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Celebrating Rae Moses, Champion of Gender Equality

Co-founder of women’s studies program, Women’s Residential College dies Feb. 7

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February 14, 2013 | by Wendy Leopold
Rae Moses
Rae Moses

EVANSTON, Ill. --- “Kind, smart, sassy and full of life” is the way Rajka Smiljanic remembers Rae Moses, founding member of Northwestern University’s linguistics department and co-founder of its women’s studies program. Moses died Thursday, Feb. 7. She was married to Leon Moses, emeritus professor of economics at Northwestern.

An award-winning teacher, Moses pioneered classes in language and gender, language and prejudice, and language and medicine. She joined the Northwestern faculty in 1966, serving as assistant dean of Weinberg College of Arts and Sciences from 1968 to 1976. She co-founded the women’s studies program (now the gender and sexuality studies program) with the late Professor Arlene Daniels, and served as its first director from its creation in 1986 until 1991.

“Rae was a gem who for nearly four decades humanized the university in ways that few people can or do,” said Judith Levi, associate professor emeritus of linguistics. “She was involved in every development at Northwestern that involved the expansion of gender equality.”

In addition to co-founding the women’s studies program, Moses also played a key role in establishing Northwestern’s Organization of Women Faculty and the Women’s Studies Residential College.

“She was a wonderful role model who never gave up on her mission to make the world a better place for women individually and globally,” said Cristina Traina, professor of religious studies. Traina happily recalls lunches at the Women’s Residential College at which Moses and Daniels, grinning from ear to ear, would engage in “brilliant” conversations on cultural, political and academic topics.

Moses’ research provided linguistic insights into how communication actually works in real-world settings, including the health care industry, pharmaceutical advertising, elementary education and bilingual families. In health care, for example, she compared the ways doctors talk among themselves to the ways they talk with their patients.

But it was the sheer force of her enthusiasm, passion for gender equality and generosity of spirit that her friends and colleagues remember best. She took a deep personal interest in her students and taught generations of them that the systematic study of language at the heart of linguistics can provide insights into crucial social questions.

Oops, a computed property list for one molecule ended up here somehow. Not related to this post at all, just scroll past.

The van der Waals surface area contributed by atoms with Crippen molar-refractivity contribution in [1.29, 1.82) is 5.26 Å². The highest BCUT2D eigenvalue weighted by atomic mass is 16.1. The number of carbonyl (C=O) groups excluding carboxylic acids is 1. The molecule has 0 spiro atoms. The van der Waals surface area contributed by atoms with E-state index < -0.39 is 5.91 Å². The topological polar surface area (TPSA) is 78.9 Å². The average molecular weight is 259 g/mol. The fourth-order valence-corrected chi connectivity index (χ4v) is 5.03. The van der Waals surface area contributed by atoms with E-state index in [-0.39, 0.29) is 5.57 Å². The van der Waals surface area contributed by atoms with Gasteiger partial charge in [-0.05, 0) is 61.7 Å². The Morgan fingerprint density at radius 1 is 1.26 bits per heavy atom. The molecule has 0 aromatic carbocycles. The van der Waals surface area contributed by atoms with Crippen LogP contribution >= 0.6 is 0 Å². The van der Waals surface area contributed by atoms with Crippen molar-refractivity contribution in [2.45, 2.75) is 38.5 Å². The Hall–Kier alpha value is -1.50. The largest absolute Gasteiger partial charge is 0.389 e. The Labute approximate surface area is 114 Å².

“I loved hearing Rae’s stories about what it was like to be a female in academia when she started at Northwestern” in 1966, said Smiljanic, a former post-doctoral fellow at Northwestern now a faculty member of The University of Texas at Austin.

As Moses loved to point out, her early days at Northwestern were a time when few women were on the faculty and when university bathrooms marked “faculty” always included a urinal.

An online tribute on the Northwestern linguistics department website invites students, friends and colleagues to post their memories of Moses and express their condolences.

Born in 1935 in Oakland, Calif., Moses earned a bachelor’s degree from San Francisco State University and a doctoral degree in linguistics from The University of Texas. She retired from Northwestern in 2004.

Moses is survived by her husband Leon, daughter Megan McBride, three stepsons (Jonathan, Richard and Jared), 14 grandchildren, two great-grandchildren and brother Patrick Stallcup.

The Rae Arlene Moses Leadership Award in Gender and Sexuality Studies was established in 2005 by the gender and sexuality studies program. It is presented each spring to a graduating senior who has fostered initiatives and demonstrated leadership in the program.